These organs may be the most sensitive electrosensors in the animal kingdom. They give sharks, rays, and skates the ability to pinpoint minute fluctuations in electrical fields—as small as five nanovolts per centimeter—generated by the muscle twitches and other physiological processes of creatures in the vicinity. This enables sharks and their ilk to locate prey in murky water or when their quarry is concealed.
The organ is actually an array of structures underneath the skin. Each ampulla is shaped like a Florence flask, with a round bottom containing cells that respond to electrical stimuli, a long neck filled with a transparent, viscous jelly, and an opening to the external environment through a pore in the skin. Externally, they appear as clusters of small dark spots, concentrated around the snout; an individual animal typically has several thousand pores.
Erik Josberger, a former doctoral student in Rolandi's UW lab, tested the jelly and to everyone's surprise it turned out to be a good proton conductor. Extremely good, in fact. This so-called "shark snot" has the highest known H+ conductivity in a biological material: three times higher than the maleic chitosan in the lab's bioprotonic transistors and just 40-fold lower than the state-of-the-art manmade polymer Nafion, which is used in fuel cells.
The exceptional proton conducting power of the jelly raises the question whether it's an incidental property of the substance, or integral to the way the electrosensing cells transduce the electric field change signal, Rolandi mused. But that's a question for biologists. The discovery relates to the lab's core bioprotonics work insomuch as it utilized the strategies they've developed to measure proton conductivity of biomaterials (for example, using palladium hydride contacts that can inject and collect protons).
A better board and beyond
Chitin is the second most abundant natural polymer (after cellulose) on the planet. In addition to strengthening the beaks and pens of cephalopods such as squid, octopuses, and cuttlefish, chitin comprises a major component of the exoskeletons of insects such as grasshoppers and cockroaches, and crustaceans such as crabs, shrimp, and lobsters. Globally, the food industry produces between six and eight million metric tons of crustacean carapaces annually, with a chitin content that ranges from 15 to 40 percent.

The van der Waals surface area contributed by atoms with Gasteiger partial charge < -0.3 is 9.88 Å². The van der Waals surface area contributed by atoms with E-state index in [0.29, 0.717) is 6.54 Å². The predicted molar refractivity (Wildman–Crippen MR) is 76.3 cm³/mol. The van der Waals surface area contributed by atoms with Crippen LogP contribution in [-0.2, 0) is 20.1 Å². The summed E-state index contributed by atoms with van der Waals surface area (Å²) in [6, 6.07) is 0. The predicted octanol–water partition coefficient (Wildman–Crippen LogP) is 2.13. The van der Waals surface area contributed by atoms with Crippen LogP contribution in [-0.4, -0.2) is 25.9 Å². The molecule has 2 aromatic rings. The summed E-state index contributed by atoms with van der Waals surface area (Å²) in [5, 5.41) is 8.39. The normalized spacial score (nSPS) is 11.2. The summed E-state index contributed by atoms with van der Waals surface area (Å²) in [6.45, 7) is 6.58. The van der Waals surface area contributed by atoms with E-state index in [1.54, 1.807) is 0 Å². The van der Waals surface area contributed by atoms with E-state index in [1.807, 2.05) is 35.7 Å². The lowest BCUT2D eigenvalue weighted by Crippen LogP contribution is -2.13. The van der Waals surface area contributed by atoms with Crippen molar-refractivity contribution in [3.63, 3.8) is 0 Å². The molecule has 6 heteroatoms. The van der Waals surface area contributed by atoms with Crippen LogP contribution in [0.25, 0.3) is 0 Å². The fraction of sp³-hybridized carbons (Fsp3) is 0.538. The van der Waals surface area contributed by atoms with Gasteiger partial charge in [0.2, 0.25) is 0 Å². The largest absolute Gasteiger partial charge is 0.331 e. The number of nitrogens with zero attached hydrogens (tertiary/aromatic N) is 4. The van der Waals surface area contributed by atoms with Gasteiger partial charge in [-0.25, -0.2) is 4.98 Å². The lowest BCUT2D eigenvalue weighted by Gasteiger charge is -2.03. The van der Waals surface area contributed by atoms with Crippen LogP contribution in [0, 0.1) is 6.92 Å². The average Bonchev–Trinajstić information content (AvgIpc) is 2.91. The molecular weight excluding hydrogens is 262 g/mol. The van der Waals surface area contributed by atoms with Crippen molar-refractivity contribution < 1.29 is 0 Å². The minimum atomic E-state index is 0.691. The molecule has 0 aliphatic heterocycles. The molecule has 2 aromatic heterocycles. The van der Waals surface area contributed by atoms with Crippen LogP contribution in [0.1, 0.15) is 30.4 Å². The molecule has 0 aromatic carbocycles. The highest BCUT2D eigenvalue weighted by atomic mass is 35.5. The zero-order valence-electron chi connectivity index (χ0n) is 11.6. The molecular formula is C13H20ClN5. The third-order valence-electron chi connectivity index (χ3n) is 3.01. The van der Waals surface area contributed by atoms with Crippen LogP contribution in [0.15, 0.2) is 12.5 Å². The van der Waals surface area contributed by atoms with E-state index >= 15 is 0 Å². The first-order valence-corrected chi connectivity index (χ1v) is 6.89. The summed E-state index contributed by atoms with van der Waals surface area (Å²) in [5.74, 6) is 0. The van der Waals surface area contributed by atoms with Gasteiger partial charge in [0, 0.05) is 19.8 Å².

Led by graduate student Xiaolin Zhang, members of Rolandi's lab devised methods for tweaking the mechanical properties of chitosan composites—to make them either rigid or flexible, for instance—for a variety of applications, described in a paper for Journal of Materials Chemistry B. The team's initial idea for a consumer product is to make the unshaped "blanks" for surfboards, which are typically made from polystyrene or polyurethane. The manufacturing process for those synthetic polymers pollutes the environment, and the discarded boards take up space in landfills, releasing toxic chemicals when they decompose. "And obviously most people who surf love the ocean," Rolandi asserted. "So the last thing that they want to do is actually further increase pollution with their sport."
Graduate student John Felts, who recently won a UC Santa Cruz "elevator pitch" competition with the idea, is spearheading the surfboard project. So far he has collected some proof-of-concept data that Rolandi said demonstrates that their shrimp chitin foam can match the mechanical properties and performance of the blanks currently on the market.
But the longer-term plan is to produce any kind of foam from chitin, for products ranging from packing "peanuts" to disposable coolers. The upward trend in online consumer spending means more goods are being packaged and delivered to homes and businesses. "The amount of foam waste this generates is really a problem," Rolandi lamented. "If we can eventually make stuff like that out of shrimp shells, you can see how the environmental impact is much smaller."
Or, perhaps, lobster shells? In point of fact, the chitin that Rolandi's team uses is not extracted in the lab, but that hasn't kept him from considering the gastronomic possibilities of expanding his research—or collecting recipes for surf and turf.